Committed Language drops February 17th via DEEK Recordings.
When Saint Pepsi dropped the Fiona Coyne/Fall Harder 7” earlier this year, most people were shocked to learn that the young producer has a pretty impressive vocal range to match his funked-out pop songs. Directed by Alex Girav, the visuals for the summery B-side “Fall Harder” feature two couples on opposite sides of the coin. Young love burns bright, as old lovers struggle to rekindle their flame. Romantic highs and lows find both sets of lovebirds at a crossroads, until their paths cross at a house party and one couple soon discovers that some careless fun and a few rolls of 2-ply is all their relationship needed.
The Fiona Coyne/Fall Harder 7” is available now via Carpark.
With their debut EP slated for release next month, Gothenburg’s School ’94 pulls shades of the ’80s into the EP’s title track “Like You.” The melodic, soft-focused riffs and shimmering keyboard carry this lovestruck anthem through a pool of romantic bliss as singer Alice Botéus powers through and bathes the track in lush, wailing vocals. At times it feels like Cocteau Twins, with a brief cameo by Pat Benatar. But in reality, it’s just four young Swedes with a youthful glow that has rejuvenated an era of music past, taking all those nostalgic moments and turning them into love songs with no concept of the past or the present.
Between producing records, playing in Ejecta, and his duties as co-founder of the New York-Los Angeles imprint Driftless Recordings, Joel Ford tends to keep a pretty packed schedule. While previous releases have been pretty sporadic, the Brooklyn-based producer is set to drop his first proper solo album in 2015. “Breathe” finds Ford scrolling through samples of ’80s and ’90s action thrillers, forging a lustrous fantasy world on the thuds of blistering, hi-fi techno. Leanne Macomber comes equipped for another cinematic production courtesy of her Ejecta counterpart. Her icy, bated vocals swerve through lanes of metallic percussion and bleak, mutated synths, an action-packed joyride that sees Macomber trail the beat through so many twist and turns, the mere thought of a sequel is almost too much to handle.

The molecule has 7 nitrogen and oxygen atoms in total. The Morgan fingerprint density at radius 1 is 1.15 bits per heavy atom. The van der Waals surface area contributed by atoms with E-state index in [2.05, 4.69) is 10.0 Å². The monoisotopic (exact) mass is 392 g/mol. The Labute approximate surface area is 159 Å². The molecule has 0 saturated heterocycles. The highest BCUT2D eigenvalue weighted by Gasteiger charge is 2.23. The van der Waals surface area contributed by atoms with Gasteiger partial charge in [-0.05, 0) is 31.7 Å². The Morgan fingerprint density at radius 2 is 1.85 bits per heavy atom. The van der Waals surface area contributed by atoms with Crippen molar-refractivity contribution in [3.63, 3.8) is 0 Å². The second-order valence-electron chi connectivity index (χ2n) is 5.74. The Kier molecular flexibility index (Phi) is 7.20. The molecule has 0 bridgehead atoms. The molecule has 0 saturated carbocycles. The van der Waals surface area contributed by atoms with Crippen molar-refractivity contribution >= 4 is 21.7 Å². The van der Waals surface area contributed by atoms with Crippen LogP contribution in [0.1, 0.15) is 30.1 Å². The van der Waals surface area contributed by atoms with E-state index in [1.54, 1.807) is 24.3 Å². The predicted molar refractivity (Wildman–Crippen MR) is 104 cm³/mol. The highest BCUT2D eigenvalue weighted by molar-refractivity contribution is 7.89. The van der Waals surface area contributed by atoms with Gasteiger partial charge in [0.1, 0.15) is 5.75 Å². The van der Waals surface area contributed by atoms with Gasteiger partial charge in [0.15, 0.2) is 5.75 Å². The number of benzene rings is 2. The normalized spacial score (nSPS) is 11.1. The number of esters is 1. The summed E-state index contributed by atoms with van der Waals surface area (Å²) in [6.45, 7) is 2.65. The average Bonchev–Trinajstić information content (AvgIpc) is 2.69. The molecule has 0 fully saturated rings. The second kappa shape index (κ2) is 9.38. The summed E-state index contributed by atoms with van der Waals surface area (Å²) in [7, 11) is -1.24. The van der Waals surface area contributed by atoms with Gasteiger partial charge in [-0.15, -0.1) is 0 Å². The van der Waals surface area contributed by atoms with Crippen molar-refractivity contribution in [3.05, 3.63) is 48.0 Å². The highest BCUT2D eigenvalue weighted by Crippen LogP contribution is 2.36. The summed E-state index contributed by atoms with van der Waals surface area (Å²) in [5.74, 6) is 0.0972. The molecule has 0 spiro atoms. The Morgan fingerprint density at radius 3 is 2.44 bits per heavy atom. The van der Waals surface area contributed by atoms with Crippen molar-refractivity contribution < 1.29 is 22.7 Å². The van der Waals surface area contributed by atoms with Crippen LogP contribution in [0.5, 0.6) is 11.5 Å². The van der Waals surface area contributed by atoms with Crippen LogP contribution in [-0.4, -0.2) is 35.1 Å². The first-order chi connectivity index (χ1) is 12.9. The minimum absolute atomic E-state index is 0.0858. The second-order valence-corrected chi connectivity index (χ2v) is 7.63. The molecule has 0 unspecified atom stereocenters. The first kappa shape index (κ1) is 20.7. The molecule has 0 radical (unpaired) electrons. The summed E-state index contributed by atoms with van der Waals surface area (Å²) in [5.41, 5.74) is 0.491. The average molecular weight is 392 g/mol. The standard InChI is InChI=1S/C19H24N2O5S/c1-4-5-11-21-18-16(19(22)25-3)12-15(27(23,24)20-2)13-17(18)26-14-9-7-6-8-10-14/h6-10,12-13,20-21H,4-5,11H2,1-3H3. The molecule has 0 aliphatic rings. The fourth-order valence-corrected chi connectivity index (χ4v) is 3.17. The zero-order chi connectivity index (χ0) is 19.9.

Joel Ford’s forthcoming mini-album, Fugitive, drops early next year via Driftless Recordings.
Swedish duo Bam Spacey have decided to take one more euphoric joyride before the release of their forthcoming album. “Delar Av En Historia (2002)” is Swedish for “parts of a history,” a theme that remains prevalent as this lush gem sparkles in a sea of ambiguity and ghostly electronics. The intro finds sparse flutters of insect and wilderness sounds igniting a glistening array of hi-hats and silky percussion that give the track a warm, luscious glow. Lucid vocals flush in and out of touch, as nostalgia wails through and taps you on the ear. Nothing is clear by the end, but the track continues to drift further into a blissful oblivion, leaving puzzle pieces scattered throughout its lush soundscapes for you to decipher.
Bam Spacey’s debut album 1998 drops October 14th via Ceremony Recordings.